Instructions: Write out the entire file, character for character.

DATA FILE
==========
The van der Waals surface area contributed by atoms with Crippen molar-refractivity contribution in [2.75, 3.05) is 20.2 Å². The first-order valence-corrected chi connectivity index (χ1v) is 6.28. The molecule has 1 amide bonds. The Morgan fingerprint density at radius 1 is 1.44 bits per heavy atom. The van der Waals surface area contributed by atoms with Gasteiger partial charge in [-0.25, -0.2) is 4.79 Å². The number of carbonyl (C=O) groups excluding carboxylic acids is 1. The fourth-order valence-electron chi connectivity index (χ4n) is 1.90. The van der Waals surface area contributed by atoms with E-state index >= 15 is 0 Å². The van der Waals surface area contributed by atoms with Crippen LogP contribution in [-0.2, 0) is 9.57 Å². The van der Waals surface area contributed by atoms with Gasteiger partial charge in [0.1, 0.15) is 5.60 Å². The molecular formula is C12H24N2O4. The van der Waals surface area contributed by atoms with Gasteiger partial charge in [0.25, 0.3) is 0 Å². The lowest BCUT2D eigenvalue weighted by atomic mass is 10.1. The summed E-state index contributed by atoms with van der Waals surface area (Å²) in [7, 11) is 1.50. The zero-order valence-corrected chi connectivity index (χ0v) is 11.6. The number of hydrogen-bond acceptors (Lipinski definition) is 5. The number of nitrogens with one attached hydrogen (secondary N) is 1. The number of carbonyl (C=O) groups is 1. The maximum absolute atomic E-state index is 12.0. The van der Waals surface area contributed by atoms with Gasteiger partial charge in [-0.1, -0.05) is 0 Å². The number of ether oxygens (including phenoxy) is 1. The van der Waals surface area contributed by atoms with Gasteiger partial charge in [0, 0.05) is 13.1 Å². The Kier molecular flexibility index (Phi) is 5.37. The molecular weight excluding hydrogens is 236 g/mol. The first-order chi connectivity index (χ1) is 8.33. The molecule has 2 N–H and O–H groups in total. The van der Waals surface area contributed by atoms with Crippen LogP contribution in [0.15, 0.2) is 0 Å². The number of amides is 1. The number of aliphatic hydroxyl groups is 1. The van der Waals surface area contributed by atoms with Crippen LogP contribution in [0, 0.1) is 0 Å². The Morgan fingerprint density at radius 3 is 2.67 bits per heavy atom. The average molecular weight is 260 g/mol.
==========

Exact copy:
The van der Waals surface area contributed by atoms with Crippen molar-refractivity contribution in [2.75, 3.05) is 20.2 Å². The first-order valence-corrected chi connectivity index (χ1v) is 6.28. The molecule has 1 amide bonds. The Morgan fingerprint density at radius 1 is 1.44 bits per heavy atom. The van der Waals surface area contributed by atoms with Gasteiger partial charge in [-0.25, -0.2) is 4.79 Å². The number of carbonyl (C=O) groups excluding carboxylic acids is 1. The fourth-order valence-electron chi connectivity index (χ4n) is 1.90. The van der Waals surface area contributed by atoms with E-state index >= 15 is 0 Å². The van der Waals surface area contributed by atoms with Crippen LogP contribution in [-0.2, 0) is 9.57 Å². The van der Waals surface area contributed by atoms with Gasteiger partial charge in [0.1, 0.15) is 5.60 Å². The molecular formula is C12H24N2O4. The van der Waals surface area contributed by atoms with Gasteiger partial charge in [0.25, 0.3) is 0 Å². The lowest BCUT2D eigenvalue weighted by atomic mass is 10.1. The summed E-state index contributed by atoms with van der Waals surface area (Å²) in [7, 11) is 1.50. The zero-order valence-corrected chi connectivity index (χ0v) is 11.6. The number of hydrogen-bond acceptors (Lipinski definition) is 5. The number of nitrogens with one attached hydrogen (secondary N) is 1. The number of carbonyl (C=O) groups is 1. The maximum absolute atomic E-state index is 12.0. The van der Waals surface area contributed by atoms with Gasteiger partial charge in [-0.1, -0.05) is 0 Å². The number of ether oxygens (including phenoxy) is 1. The van der Waals surface area contributed by atoms with Gasteiger partial charge in [0, 0.05) is 13.1 Å². The Kier molecular flexibility index (Phi) is 5.37. The molecular weight excluding hydrogens is 236 g/mol. The first-order chi connectivity index (χ1) is 8.33. The molecule has 2 N–H and O–H groups in total. The van der Waals surface area contributed by atoms with Crippen LogP contribution in [0.15, 0.2) is 0 Å². The number of amides is 1. The number of aliphatic hydroxyl groups is 1. The van der Waals surface area contributed by atoms with Crippen LogP contribution in [0, 0.1) is 0 Å². The Morgan fingerprint density at radius 3 is 2.67 bits per heavy atom. The average molecular weight is 260 g/mol.